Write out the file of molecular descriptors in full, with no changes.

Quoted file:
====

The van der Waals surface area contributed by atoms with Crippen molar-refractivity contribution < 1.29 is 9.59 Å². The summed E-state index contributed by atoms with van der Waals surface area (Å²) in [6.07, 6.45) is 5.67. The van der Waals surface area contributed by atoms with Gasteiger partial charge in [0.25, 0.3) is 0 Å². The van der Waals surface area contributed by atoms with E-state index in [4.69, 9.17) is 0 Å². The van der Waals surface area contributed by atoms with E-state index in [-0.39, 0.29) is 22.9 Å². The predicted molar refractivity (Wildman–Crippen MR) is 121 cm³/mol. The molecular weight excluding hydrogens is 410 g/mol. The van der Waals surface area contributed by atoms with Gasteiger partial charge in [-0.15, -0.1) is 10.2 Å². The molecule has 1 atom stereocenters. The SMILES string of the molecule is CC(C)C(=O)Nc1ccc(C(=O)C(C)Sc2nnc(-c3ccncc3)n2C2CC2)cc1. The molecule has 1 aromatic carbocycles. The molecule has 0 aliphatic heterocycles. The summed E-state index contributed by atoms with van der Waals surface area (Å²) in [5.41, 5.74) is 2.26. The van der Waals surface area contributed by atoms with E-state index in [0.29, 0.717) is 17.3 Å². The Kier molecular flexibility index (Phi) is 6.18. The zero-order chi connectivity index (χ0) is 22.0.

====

The van der Waals surface area contributed by atoms with Crippen molar-refractivity contribution < 1.29 is 9.59 Å². The summed E-state index contributed by atoms with van der Waals surface area (Å²) in [6.07, 6.45) is 5.67. The van der Waals surface area contributed by atoms with Gasteiger partial charge in [0.25, 0.3) is 0 Å². The van der Waals surface area contributed by atoms with E-state index in [4.69, 9.17) is 0 Å². The van der Waals surface area contributed by atoms with E-state index in [-0.39, 0.29) is 22.9 Å². The predicted molar refractivity (Wildman–Crippen MR) is 121 cm³/mol. The molecular weight excluding hydrogens is 410 g/mol. The van der Waals surface area contributed by atoms with Gasteiger partial charge in [-0.15, -0.1) is 10.2 Å². The molecule has 1 atom stereocenters. The SMILES string of the molecule is CC(C)C(=O)Nc1ccc(C(=O)C(C)Sc2nnc(-c3ccncc3)n2C2CC2)cc1. The molecule has 1 aromatic carbocycles. The molecule has 0 aliphatic heterocycles. The summed E-state index contributed by atoms with van der Waals surface area (Å²) in [5.41, 5.74) is 2.26. The van der Waals surface area contributed by atoms with E-state index in [0.29, 0.717) is 17.3 Å². The Kier molecular flexibility index (Phi) is 6.18. The zero-order chi connectivity index (χ0) is 22.0.